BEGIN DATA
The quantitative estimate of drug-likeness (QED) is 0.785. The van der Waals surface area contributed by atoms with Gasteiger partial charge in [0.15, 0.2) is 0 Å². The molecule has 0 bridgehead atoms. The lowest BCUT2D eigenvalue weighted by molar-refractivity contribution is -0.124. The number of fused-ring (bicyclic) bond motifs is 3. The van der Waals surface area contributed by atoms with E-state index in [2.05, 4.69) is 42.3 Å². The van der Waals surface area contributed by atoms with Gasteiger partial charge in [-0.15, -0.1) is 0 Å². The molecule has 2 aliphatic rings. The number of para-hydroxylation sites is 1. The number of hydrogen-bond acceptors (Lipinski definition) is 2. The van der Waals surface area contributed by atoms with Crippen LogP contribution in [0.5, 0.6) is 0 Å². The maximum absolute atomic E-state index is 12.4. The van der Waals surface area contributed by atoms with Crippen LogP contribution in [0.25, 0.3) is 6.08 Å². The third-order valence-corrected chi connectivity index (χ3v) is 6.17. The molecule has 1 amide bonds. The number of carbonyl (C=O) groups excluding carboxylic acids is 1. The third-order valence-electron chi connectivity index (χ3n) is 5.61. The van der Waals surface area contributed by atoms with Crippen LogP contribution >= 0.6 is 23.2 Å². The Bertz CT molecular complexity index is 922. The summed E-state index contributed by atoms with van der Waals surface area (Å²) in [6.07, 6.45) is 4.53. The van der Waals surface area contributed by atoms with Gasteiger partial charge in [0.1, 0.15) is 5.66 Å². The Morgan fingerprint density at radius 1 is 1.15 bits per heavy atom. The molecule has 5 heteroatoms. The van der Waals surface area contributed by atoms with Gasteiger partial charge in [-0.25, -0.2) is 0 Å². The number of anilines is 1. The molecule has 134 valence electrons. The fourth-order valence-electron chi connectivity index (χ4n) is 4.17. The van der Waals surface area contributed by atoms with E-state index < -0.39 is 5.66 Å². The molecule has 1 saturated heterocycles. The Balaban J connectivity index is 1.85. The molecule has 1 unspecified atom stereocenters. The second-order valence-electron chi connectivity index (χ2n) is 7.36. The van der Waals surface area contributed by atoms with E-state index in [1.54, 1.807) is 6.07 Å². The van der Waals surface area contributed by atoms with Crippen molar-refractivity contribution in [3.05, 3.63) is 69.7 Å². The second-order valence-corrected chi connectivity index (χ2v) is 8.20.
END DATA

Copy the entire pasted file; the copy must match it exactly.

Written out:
The quantitative estimate of drug-likeness (QED) is 0.785. The van der Waals surface area contributed by atoms with Gasteiger partial charge in [0.15, 0.2) is 0 Å². The molecule has 0 bridgehead atoms. The lowest BCUT2D eigenvalue weighted by molar-refractivity contribution is -0.124. The number of fused-ring (bicyclic) bond motifs is 3. The van der Waals surface area contributed by atoms with E-state index in [2.05, 4.69) is 42.3 Å². The van der Waals surface area contributed by atoms with Gasteiger partial charge in [-0.15, -0.1) is 0 Å². The molecule has 2 aliphatic rings. The number of para-hydroxylation sites is 1. The number of hydrogen-bond acceptors (Lipinski definition) is 2. The van der Waals surface area contributed by atoms with Crippen LogP contribution in [0.5, 0.6) is 0 Å². The maximum absolute atomic E-state index is 12.4. The van der Waals surface area contributed by atoms with Crippen LogP contribution in [0.25, 0.3) is 6.08 Å². The third-order valence-corrected chi connectivity index (χ3v) is 6.17. The molecule has 1 amide bonds. The number of carbonyl (C=O) groups excluding carboxylic acids is 1. The third-order valence-electron chi connectivity index (χ3n) is 5.61. The van der Waals surface area contributed by atoms with Crippen LogP contribution >= 0.6 is 23.2 Å². The Bertz CT molecular complexity index is 922. The summed E-state index contributed by atoms with van der Waals surface area (Å²) in [6.07, 6.45) is 4.53. The van der Waals surface area contributed by atoms with Gasteiger partial charge in [0.1, 0.15) is 5.66 Å². The Morgan fingerprint density at radius 1 is 1.15 bits per heavy atom. The molecule has 5 heteroatoms. The van der Waals surface area contributed by atoms with Gasteiger partial charge in [-0.25, -0.2) is 0 Å². The number of anilines is 1. The molecule has 134 valence electrons. The fourth-order valence-electron chi connectivity index (χ4n) is 4.17. The van der Waals surface area contributed by atoms with E-state index < -0.39 is 5.66 Å². The molecule has 1 saturated heterocycles. The Balaban J connectivity index is 1.85. The molecule has 1 unspecified atom stereocenters. The second-order valence-electron chi connectivity index (χ2n) is 7.36. The van der Waals surface area contributed by atoms with E-state index in [1.54, 1.807) is 6.07 Å². The van der Waals surface area contributed by atoms with Crippen molar-refractivity contribution in [3.05, 3.63) is 69.7 Å². The second-order valence-corrected chi connectivity index (χ2v) is 8.20.